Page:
I rode up to Sendai from Tachikawa with a fellow photographer friend, Jensen Walker. Gasoline is a very scarce resource, so we had around 30 gallons of gas in portable containers in the car to make sure we could get up and back without running out.
Jensen had to meet up with a client, so I jumped out with my gear and started hitchhiking. I traveled up to some hard-hit areas, hitch-hiking from city-to-city, sleeping in abandoned buildings and digging bottles of juice out of the mud when I ran out of water to drink.
Inside 7-11 Convenience store
It appears someone attempted to compromise this convenience store cash machine
Raided for drinks, an entirely forgivable offense
This guy and this friend where using a pick-axe to try and break into the ATM at an abandoned 7-11 convenience store.
Passing through into Fukushima as I hitchhike my way home.
I wanted to continue north to Onagawa and Kesennuma, but I was needed back in Tokyo and was running out of food.
I walked and hitch-hiked from Ishinomaki to Sendai, and then from Sendai towards Tokyo. Back at my home, it’s hard not to a bit guilty for just enjoying the simple things in life: a hot meal, a salad with fresh vegetables, a hot bath.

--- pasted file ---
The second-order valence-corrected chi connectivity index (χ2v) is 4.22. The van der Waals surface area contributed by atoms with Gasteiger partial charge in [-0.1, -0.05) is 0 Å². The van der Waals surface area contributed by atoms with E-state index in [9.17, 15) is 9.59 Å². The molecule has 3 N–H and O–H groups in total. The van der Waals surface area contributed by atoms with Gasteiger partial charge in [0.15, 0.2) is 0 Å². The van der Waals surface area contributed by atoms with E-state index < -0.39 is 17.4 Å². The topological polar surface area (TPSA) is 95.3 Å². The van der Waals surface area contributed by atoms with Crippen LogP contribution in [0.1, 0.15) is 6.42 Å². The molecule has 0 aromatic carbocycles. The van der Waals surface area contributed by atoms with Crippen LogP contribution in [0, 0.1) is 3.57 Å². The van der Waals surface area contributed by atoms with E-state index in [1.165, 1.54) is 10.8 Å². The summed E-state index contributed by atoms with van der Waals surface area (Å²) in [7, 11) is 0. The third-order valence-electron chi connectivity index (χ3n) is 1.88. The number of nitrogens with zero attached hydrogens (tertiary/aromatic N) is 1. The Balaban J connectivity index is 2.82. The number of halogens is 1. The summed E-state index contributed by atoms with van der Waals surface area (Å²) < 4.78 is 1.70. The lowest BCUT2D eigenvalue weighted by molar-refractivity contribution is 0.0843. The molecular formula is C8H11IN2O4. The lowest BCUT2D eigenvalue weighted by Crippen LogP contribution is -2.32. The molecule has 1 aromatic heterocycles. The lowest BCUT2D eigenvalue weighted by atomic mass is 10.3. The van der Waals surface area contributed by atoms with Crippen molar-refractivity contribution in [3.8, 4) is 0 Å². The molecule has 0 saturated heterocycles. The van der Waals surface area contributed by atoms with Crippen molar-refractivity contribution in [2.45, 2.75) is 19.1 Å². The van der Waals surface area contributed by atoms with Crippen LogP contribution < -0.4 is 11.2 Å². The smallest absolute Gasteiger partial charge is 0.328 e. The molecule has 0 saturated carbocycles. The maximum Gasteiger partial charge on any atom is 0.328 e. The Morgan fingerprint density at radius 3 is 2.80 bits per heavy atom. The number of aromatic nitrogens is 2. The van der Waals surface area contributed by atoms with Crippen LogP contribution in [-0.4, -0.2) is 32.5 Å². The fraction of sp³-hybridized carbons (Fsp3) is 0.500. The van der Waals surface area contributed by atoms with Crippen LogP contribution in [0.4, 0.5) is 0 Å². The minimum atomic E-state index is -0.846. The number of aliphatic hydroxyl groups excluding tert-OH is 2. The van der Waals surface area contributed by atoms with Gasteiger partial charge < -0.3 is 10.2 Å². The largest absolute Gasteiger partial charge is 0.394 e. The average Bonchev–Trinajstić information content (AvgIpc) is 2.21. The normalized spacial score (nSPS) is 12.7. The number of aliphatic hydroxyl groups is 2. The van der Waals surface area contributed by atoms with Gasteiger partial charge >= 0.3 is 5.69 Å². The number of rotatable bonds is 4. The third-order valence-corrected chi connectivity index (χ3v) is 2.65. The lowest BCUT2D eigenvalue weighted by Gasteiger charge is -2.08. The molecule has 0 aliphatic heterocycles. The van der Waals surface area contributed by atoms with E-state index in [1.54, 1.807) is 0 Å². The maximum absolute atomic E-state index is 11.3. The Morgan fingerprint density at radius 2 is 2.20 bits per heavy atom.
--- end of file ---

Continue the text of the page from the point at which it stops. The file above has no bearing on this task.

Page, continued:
What impresses me the most is seeing how resilient are the Japanese. No one I met complained about anything. Everyone just laughed when talking about their house being washed away. Everyone is hard at work putting their neighborhood back together. The streets in many areas already had the debris and rubbish sorted into tidy piles, causing Jensen to remark, "three days after a tsunami and Japan is already cleaner than parts of Italy on a Sunday afternoon."
On the whole, the Japanese a very conscientious people–hard working, reliable, disciplined, thorough and organized. As many people in this region are farmers, perhaps their tenacity is born out of the hardships and whims of nature endured by living off the land. They seem to be born to handle these kinds of disasters. They are amazingly good at it.
March 17, 2011